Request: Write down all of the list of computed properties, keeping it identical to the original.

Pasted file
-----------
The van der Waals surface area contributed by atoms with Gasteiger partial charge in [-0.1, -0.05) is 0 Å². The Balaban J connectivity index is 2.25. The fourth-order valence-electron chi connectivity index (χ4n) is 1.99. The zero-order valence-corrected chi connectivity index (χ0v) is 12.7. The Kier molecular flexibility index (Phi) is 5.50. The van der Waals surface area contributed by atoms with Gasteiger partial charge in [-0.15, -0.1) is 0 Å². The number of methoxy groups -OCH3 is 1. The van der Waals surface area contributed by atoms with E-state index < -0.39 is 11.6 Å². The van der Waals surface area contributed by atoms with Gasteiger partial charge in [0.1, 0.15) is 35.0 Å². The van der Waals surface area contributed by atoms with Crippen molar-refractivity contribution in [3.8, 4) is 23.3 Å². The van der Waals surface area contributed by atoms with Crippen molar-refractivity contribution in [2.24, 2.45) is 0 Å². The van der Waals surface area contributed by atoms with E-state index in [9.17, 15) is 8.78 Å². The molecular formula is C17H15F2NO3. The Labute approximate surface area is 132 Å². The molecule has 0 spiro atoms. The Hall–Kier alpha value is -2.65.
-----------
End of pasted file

The van der Waals surface area contributed by atoms with Gasteiger partial charge in [-0.1, -0.05) is 0 Å². The Balaban J connectivity index is 2.25. The fourth-order valence-electron chi connectivity index (χ4n) is 1.99. The zero-order valence-corrected chi connectivity index (χ0v) is 12.7. The Kier molecular flexibility index (Phi) is 5.50. The van der Waals surface area contributed by atoms with Gasteiger partial charge in [-0.15, -0.1) is 0 Å². The number of methoxy groups -OCH3 is 1. The van der Waals surface area contributed by atoms with E-state index < -0.39 is 11.6 Å². The van der Waals surface area contributed by atoms with Gasteiger partial charge in [0.1, 0.15) is 35.0 Å². The van der Waals surface area contributed by atoms with Crippen molar-refractivity contribution in [3.8, 4) is 23.3 Å². The van der Waals surface area contributed by atoms with Crippen molar-refractivity contribution in [2.24, 2.45) is 0 Å². The van der Waals surface area contributed by atoms with E-state index in [9.17, 15) is 8.78 Å². The molecular formula is C17H15F2NO3. The Labute approximate surface area is 132 Å². The molecule has 0 spiro atoms. The Hall–Kier alpha value is -2.65.